Well, Samuel does it. He denounces Eli and becomes himself priest and leader of the people of Israel. And as a result of his very long life of leadership, he calls Saul to be king and then deposes him, throwing Israel into a turmoil of confusion that leads to the kingship of David, a kingship that ends in adultery, lying, and murder.
Being a prophet has decided dangers attached to the work; hazards duty pay called for! To claim to speak for God places one in the most precarious of positions. Can any human finally know if the words that fall from her lips are in fact the words of the Almighty? Can anyone be absolutely certain that what he says even faintly echoes what God would say to an anxious world? The Bible offers only one direct way that one can tell whether a prophet is really a prophet of YHWH. In Deuteronomy 18:21-22, it says, "How can we recognize a word that YHWH has not spoken?" And the text answers the question like this, "If a prophet speaks in the name of YHWH but the thing does not take place or prove true, it is a word that YHWH has not spoken."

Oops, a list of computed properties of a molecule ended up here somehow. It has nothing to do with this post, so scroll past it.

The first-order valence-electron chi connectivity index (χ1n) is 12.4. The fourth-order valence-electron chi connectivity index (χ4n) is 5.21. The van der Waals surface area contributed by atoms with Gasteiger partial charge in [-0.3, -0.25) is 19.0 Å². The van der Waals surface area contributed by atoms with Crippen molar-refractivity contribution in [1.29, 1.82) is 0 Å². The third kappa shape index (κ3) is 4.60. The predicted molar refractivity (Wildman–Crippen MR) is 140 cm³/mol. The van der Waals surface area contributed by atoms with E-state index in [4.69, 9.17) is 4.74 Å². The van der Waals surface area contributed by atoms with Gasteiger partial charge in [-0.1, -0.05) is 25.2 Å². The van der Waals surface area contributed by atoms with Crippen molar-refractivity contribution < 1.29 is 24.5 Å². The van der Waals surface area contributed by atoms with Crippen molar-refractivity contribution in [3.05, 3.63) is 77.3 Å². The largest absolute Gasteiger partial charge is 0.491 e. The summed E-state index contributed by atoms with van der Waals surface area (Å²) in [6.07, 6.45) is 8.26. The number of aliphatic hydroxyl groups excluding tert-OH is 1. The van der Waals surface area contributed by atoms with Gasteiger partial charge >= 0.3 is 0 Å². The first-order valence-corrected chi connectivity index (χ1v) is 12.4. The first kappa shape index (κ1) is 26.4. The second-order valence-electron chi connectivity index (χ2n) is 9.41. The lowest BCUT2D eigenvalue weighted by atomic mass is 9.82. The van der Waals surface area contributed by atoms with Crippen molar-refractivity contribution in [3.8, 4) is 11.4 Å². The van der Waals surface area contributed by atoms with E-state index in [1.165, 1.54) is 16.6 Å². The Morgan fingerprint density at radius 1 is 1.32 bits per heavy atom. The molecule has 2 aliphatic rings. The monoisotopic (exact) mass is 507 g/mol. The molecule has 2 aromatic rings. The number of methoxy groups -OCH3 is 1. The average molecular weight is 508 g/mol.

Well, there is a most unhelpful bit of advice! Lacking a crystal ball, just how am I to anticipate whether that person's words or this person's ideas are in fact God's words and ideas, if all I can do is wait and see whether they come true or not? I fear I am left with my limited human perceptions after all. Could I have told whether Samuel was actually speaking YHWH's words, if I had overheard him in the temple of Shiloh? Not likely. All the more reason to listen with care to those claiming a direct phone line to God; they do not have one any more than I do. Yes, Samuel is remembered as a great prophet of God, but like all such people, he must be assessed and probed and tested and evaluated. And as for those of us who stand up and announce that we are spokespeople for that same God, we must expect the same reactions.